Local Artist Spotlight: Dreamdecay

photo by Joel Andrew Simard

Leading up until the Upstream Music Fest + Summit, a Northwest regionally focused festival with over 300 acts, KEXP will be featuring a new local artist from the lineup with an interview and suggested tracks for where to start. Today’s post features Seattle post-punk outfit Dreamdecay, performing Saturday, May 13  at 10 p.m on the False Prophet stage (curated by KEXP’s own DJ Sharlese).

Dreamdecay has long thrived on tension in their music. From their riotous 2012 debut Fern through 2013’s brooding N V N V N V, they’ve continually sought out new ways to push themselves sonically. On their latest record, , the band explores the feeling of being torn between two different cultures. The music reflects that, with distorted and mangled riffs that feel like they pull apart and away from each other. We chatted with the band about their records’ heavy themes, changing course from their previous work, and their intense live performances.

The title of your album, , is an amalgamation of the English word “you” and Spanish word “tú”. You’ve noted before that symbolizes the experience of being stuck between two cultures. Could you expand on the inception of that idea and why you chose those two words specifically?

The lyrical theme of the record is focused around a strive for legitimacy within identity. For me personally, that is centered around my Mexican-American background. I am Mexican on both sides of my family, but we are also American. I’ve struggled to feel in touch or apart of both sides of my culture. This middle area where people exist trying to find balance or belonging on either side is were was originated. That’s just my experience. Though the title is obviously pulled from that example, it shouldn’t be limited to that experience. Originally we were thinking the title “You” would be nice, but Alex came up with the idea of combining the English and Spanish words because it fit with the theme lyrically and also visually with the ven-diagram logo on the front of the record.

I read in an interview that was intentionally a departure from your last record N V N V N V, focusing less on being heavy and more on the dynamics of the band. What prompted that shift in the band?

We noticed we were naturally drifting toward more melody and using more dynamics. From there we decided to embrace that as it came. We never really sat down to organize a plan, we just allowed the band to evolve how ever it may.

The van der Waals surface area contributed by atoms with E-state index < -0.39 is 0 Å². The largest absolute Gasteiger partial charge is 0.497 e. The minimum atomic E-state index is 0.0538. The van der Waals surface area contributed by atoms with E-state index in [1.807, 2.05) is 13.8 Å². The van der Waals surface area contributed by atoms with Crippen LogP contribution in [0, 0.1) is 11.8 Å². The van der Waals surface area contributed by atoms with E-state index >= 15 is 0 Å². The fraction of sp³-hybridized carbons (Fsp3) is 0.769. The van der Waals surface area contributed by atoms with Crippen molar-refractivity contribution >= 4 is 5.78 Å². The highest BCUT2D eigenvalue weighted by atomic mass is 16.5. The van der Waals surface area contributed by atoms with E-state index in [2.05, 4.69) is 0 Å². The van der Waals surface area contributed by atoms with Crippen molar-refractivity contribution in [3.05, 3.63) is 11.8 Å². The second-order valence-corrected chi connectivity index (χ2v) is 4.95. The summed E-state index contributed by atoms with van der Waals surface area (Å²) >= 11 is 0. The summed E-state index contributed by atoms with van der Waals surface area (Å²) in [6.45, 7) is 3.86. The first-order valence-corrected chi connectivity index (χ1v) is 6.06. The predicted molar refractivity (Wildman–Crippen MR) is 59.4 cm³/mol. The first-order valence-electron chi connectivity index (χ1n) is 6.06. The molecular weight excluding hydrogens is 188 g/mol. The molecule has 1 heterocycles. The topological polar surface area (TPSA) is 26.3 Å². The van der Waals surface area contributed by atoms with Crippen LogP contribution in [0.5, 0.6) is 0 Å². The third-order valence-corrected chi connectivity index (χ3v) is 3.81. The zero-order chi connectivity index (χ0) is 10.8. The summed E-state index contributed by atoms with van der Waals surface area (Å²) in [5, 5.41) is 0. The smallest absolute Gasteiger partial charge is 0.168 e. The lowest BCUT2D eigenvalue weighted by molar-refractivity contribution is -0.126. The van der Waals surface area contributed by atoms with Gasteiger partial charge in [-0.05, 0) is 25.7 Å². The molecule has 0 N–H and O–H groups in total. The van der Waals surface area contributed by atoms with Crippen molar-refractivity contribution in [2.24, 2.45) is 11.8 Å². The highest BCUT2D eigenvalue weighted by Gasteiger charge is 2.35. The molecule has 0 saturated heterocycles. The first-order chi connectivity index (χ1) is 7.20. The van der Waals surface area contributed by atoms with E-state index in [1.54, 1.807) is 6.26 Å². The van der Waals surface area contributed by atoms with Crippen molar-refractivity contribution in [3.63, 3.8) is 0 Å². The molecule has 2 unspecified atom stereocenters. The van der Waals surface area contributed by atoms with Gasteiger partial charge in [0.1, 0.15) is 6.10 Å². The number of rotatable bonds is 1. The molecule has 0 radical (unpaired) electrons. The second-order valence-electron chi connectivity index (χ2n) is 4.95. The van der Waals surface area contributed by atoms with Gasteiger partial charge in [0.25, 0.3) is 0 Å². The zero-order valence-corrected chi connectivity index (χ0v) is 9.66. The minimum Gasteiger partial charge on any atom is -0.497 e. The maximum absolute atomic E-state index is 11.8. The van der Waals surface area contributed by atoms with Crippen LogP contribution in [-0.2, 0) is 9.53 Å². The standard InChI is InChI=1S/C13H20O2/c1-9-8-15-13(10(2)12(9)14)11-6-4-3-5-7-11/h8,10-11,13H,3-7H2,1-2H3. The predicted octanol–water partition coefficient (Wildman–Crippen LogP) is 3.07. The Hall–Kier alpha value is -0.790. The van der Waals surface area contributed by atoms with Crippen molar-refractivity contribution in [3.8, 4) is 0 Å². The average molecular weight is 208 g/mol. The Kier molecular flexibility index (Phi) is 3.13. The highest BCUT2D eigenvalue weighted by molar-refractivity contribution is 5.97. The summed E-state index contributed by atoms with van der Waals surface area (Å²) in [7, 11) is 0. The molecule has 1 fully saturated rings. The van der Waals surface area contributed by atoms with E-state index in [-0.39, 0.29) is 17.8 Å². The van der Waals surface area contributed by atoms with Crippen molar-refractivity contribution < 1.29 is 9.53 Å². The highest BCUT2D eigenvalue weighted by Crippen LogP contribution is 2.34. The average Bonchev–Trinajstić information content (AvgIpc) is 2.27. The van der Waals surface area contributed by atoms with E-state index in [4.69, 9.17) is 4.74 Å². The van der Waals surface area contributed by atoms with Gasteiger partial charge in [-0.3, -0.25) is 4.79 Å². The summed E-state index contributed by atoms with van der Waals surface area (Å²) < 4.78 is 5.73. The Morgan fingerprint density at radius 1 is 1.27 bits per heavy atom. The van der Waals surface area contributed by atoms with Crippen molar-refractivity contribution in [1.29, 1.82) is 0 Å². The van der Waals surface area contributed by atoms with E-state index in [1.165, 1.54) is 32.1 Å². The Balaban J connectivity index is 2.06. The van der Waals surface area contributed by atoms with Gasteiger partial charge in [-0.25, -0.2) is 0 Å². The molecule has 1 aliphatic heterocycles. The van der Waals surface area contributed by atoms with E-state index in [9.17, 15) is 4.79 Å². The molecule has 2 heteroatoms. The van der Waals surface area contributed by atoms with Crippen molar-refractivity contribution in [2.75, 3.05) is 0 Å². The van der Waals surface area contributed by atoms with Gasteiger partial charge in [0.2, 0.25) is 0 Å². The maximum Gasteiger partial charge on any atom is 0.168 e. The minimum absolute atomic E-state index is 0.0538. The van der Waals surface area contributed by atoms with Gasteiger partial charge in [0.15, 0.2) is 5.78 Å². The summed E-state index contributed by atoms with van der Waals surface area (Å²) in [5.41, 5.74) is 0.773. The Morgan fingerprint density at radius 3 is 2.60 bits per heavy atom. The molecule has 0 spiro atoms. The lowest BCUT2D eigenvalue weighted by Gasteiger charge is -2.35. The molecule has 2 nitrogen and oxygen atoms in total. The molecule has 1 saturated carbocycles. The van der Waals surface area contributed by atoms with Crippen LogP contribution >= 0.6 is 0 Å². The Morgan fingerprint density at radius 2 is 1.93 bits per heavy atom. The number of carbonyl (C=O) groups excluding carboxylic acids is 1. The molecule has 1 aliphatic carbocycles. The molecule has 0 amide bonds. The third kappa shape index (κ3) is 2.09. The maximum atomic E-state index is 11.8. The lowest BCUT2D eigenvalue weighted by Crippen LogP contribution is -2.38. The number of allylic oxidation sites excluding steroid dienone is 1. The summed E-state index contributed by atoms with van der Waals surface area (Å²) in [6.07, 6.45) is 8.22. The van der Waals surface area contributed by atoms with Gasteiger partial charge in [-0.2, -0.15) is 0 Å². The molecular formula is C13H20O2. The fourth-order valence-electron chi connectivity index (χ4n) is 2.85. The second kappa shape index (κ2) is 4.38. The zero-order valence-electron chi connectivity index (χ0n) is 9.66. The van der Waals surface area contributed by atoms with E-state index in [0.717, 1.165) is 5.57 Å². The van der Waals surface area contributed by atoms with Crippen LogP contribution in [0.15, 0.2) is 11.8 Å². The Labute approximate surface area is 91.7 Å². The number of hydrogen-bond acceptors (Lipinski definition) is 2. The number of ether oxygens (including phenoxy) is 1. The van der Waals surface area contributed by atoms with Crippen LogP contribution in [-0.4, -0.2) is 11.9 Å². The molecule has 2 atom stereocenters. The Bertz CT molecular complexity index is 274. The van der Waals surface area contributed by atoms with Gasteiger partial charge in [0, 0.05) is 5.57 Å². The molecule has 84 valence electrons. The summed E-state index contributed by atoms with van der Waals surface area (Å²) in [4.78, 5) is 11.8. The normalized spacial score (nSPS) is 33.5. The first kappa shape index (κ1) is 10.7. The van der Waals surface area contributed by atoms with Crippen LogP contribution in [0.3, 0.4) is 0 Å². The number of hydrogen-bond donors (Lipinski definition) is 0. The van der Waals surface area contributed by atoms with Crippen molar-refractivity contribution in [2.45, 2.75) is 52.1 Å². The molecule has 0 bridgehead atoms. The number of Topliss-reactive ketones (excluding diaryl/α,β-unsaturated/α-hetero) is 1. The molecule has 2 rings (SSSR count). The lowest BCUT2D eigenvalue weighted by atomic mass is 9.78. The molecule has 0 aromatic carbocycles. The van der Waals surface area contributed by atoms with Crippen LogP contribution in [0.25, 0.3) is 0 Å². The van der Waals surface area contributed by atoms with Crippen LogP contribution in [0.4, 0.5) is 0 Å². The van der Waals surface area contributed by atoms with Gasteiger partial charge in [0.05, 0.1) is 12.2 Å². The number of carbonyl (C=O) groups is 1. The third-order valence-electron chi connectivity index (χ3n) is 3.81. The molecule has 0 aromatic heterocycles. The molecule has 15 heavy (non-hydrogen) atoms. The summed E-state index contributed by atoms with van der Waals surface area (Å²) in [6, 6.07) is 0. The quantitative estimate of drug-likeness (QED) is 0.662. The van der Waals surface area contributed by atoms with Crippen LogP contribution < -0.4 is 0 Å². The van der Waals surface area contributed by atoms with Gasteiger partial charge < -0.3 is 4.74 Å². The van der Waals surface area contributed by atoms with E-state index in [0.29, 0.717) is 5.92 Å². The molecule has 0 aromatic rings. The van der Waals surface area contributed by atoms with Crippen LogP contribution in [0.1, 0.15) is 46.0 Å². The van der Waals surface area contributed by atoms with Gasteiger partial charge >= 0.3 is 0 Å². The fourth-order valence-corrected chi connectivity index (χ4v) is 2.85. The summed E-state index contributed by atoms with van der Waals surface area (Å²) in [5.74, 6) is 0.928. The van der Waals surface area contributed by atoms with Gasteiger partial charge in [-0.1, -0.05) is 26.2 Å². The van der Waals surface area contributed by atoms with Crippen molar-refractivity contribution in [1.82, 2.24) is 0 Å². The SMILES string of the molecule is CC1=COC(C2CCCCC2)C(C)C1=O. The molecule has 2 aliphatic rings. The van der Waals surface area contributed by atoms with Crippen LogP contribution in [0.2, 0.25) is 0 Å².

Much like the theme of the record, the music itself feels like it’s constantly pulling itself apart in different directions. Was this something you thought intentionally about as you were writing or did it come up naturally? How did the writing process formally start for the record?

It was more of thing that happened naturally. We didn’t really give it much thought until after recording was done. It was a really nice realization to hear the record sonically fit the theme as well as lyrically. Writing in general started very close to the release of N V and lasted up until late 2016.

Alongside your sound Dreamdecay has a very defined aesthetic. Do you do your own artwork or do you have a collaborator? How would you define the imagery of your album artwork, posters, and band photos?

All of the visual art tied to the band I (Justin Gallego) do myself. Recently I’ve worked with a couple collaborators. Gavin Tiemeyer did an illustration that’s inside the sleeve, and Emma Bagley contributed to a poster I made for our most recent tour.

I feel like, if anything, I try to avoid defining it. It feels important to me to leave it open to interpretation than to have painted myself into a corner. I’ve always just tried to make stuff that I myself enjoy looking at. I do think It’s been cool to see the band’s visual identity grow along side it’s sound.

You’ve just come back from an extensive east coast and west coast tour. Playing so many dates and stopping through an array of cities, did that shape your performance in anyway? Did you come away with any key takeaways as a band?

Not really. Every show is different, but we’re pretty set in what we do, which is honestly just focused on playing our songs as well as possible no matter where we are.

Dreamdecay has a reputation for your intense and heavy live show. For those who will be seeing you at Upstream for the first time, what should they anticipate?

I think our music has intensity, and we take performing seriously, but only in the sense of doing justice to our songs. We try not to take ourselves too seriously or be “intense” personalities on stage. I think we like to let our music speak for itself, and if that creates a certain atmosphere or takes us with it, then we’re okay with that.



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